Forcing a Server’s Active Directory Site

In January 2010 I wrote a blog post Where oh where, did my AD site go…[Alternate title: It’s the DNS, stupid.]. In that blog post I discussed a situation where an incorrect DC locator record could cause a server to report itself as a member of an improper Active Directory site. That can cause a number of issues with Exchange.

I am in the process of migrating that same customer to Exchange 2013 (the prior blog post was written when migrating a particular customer to Exchange 2010).

The first Exchange 2013 server was brought online after the OS was installed. I went through the normal process of installing Exchange 2013 role and feature pre-requisites, installed Ucma 4.0, etc. etc. When it came time to do the first actual step in installing Exchange 2013, PrepareSchema, setup.exe reported that the Schema Master FSMO was not in the same Active Directory site as the computer running setup.


Of course it was. I know this requirement and made certain it was satisfied! The Schema Master FSMO was in the AD site named “10-129-59”. The new server was in the same subnet.

However, when executing “nltest /dsgetsite”, nltest reported that the AD site was “Default-First-Site-Name”. Uh, wow.

I immediately reviewed AD Sites and Services to ensure that AD Subnets and AD Sites were properly configured. Indeed, they were. Next, I reviewed the customer’s DNS, in detail, as described in the above blog post. The DNS was correct.

Finally, with little hope of success, I tried resetting the secure channel to the proper FSMO DC. That succeeded.

So, I rebooted. After the reboot, the secure channel was again reset to a DC in “Default-First-Site-Name”. OK, I tried the same thing again (resetting the secure channel and then rebooting) with no change in behavior.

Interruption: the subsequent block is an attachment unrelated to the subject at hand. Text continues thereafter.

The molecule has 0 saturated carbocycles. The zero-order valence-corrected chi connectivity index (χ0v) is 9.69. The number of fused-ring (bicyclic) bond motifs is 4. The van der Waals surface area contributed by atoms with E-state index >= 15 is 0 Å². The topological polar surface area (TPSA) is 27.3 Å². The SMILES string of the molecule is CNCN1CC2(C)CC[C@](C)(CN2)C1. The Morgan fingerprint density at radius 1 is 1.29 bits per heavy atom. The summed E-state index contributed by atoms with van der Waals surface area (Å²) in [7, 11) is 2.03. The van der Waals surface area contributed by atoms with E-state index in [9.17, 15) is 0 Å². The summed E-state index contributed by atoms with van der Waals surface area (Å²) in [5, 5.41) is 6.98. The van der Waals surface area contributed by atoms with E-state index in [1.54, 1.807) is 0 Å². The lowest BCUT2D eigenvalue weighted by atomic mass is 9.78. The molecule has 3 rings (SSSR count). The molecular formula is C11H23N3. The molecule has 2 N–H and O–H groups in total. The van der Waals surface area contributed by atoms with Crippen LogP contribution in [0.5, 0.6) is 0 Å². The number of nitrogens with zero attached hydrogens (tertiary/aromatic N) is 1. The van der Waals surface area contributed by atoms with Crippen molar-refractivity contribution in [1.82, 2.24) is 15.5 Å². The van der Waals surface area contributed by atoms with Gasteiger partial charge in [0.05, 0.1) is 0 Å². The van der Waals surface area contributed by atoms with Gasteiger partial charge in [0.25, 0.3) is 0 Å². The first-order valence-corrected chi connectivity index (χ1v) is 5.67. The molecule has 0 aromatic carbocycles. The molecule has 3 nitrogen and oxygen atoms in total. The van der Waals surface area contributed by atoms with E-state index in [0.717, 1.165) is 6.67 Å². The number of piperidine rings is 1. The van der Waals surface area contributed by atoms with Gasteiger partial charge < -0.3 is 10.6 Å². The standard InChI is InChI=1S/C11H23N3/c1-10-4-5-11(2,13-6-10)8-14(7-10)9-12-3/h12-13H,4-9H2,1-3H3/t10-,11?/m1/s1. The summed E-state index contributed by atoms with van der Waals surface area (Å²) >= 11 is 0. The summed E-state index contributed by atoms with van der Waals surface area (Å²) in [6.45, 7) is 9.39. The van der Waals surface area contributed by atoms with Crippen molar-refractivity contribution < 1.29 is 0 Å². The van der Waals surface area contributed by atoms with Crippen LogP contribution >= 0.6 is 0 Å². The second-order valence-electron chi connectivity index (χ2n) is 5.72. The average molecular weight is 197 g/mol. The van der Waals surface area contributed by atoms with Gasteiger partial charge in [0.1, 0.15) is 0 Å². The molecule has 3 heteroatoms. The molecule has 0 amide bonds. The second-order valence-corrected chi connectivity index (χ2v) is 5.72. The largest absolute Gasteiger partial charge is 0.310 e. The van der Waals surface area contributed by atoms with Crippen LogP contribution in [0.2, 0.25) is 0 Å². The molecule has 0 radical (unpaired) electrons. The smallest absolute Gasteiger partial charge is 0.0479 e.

No need to try a third time. That would meet a classical definition of insanity. 🙂

I spent a limited amount of time investigating the particular reasons for why this should occur. But when it comes down to it, as a consultant, my job is to accomplish this project. So, I went out to find ways to ensure that a particular computer is a member of a particular AD site.

It turns out to be pretty simple. You must set a registry value for this key:


The value is called SiteName and is of type REG_SZ (the name is case sensitive).

In my case, I set SiteName to “10-129-59” and closed regedit.exe (of course you can set this value in many ways – you can use PowerShell, .NET, Win32, reg.exe – whatever you wish to use). Documentation says that restarting the NetLogon service should correct everything, but that is not my experience. After rebooting the server, the computer came up in the proper AD site and I was able to proceed with installing Exchange Server 2013.

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